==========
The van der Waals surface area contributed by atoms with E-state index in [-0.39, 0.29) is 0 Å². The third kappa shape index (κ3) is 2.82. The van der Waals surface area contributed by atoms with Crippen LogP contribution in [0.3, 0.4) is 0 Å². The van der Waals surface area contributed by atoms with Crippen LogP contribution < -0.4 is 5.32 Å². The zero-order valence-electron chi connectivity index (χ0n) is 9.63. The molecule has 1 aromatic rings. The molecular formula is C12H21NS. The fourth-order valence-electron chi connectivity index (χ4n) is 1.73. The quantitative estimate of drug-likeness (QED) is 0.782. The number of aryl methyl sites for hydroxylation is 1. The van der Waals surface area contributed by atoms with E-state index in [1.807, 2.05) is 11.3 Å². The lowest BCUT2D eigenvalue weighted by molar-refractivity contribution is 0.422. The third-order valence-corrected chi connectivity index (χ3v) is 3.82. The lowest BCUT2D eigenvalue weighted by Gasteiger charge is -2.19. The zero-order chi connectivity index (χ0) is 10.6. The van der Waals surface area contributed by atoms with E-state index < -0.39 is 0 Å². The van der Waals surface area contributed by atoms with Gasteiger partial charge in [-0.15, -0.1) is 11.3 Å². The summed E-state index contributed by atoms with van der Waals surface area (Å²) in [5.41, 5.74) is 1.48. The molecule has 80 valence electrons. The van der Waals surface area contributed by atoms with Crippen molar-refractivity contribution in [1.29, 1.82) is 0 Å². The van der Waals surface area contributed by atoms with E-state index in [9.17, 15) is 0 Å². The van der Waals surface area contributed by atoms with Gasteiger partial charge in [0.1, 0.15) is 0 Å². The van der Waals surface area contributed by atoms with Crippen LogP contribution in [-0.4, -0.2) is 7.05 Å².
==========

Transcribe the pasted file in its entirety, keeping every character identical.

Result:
The van der Waals surface area contributed by atoms with E-state index in [-0.39, 0.29) is 0 Å². The third kappa shape index (κ3) is 2.82. The van der Waals surface area contributed by atoms with Crippen LogP contribution in [0.3, 0.4) is 0 Å². The van der Waals surface area contributed by atoms with Crippen LogP contribution < -0.4 is 5.32 Å². The zero-order valence-electron chi connectivity index (χ0n) is 9.63. The molecule has 1 aromatic rings. The molecular formula is C12H21NS. The fourth-order valence-electron chi connectivity index (χ4n) is 1.73. The quantitative estimate of drug-likeness (QED) is 0.782. The number of aryl methyl sites for hydroxylation is 1. The van der Waals surface area contributed by atoms with E-state index in [1.807, 2.05) is 11.3 Å². The lowest BCUT2D eigenvalue weighted by molar-refractivity contribution is 0.422. The third-order valence-corrected chi connectivity index (χ3v) is 3.82. The lowest BCUT2D eigenvalue weighted by Gasteiger charge is -2.19. The zero-order chi connectivity index (χ0) is 10.6. The van der Waals surface area contributed by atoms with E-state index < -0.39 is 0 Å². The van der Waals surface area contributed by atoms with Gasteiger partial charge in [-0.15, -0.1) is 11.3 Å². The summed E-state index contributed by atoms with van der Waals surface area (Å²) in [5.41, 5.74) is 1.48. The molecule has 80 valence electrons. The van der Waals surface area contributed by atoms with Crippen molar-refractivity contribution in [1.29, 1.82) is 0 Å². The van der Waals surface area contributed by atoms with E-state index in [9.17, 15) is 0 Å². The van der Waals surface area contributed by atoms with Gasteiger partial charge in [0.1, 0.15) is 0 Å². The van der Waals surface area contributed by atoms with Crippen LogP contribution in [-0.4, -0.2) is 7.05 Å².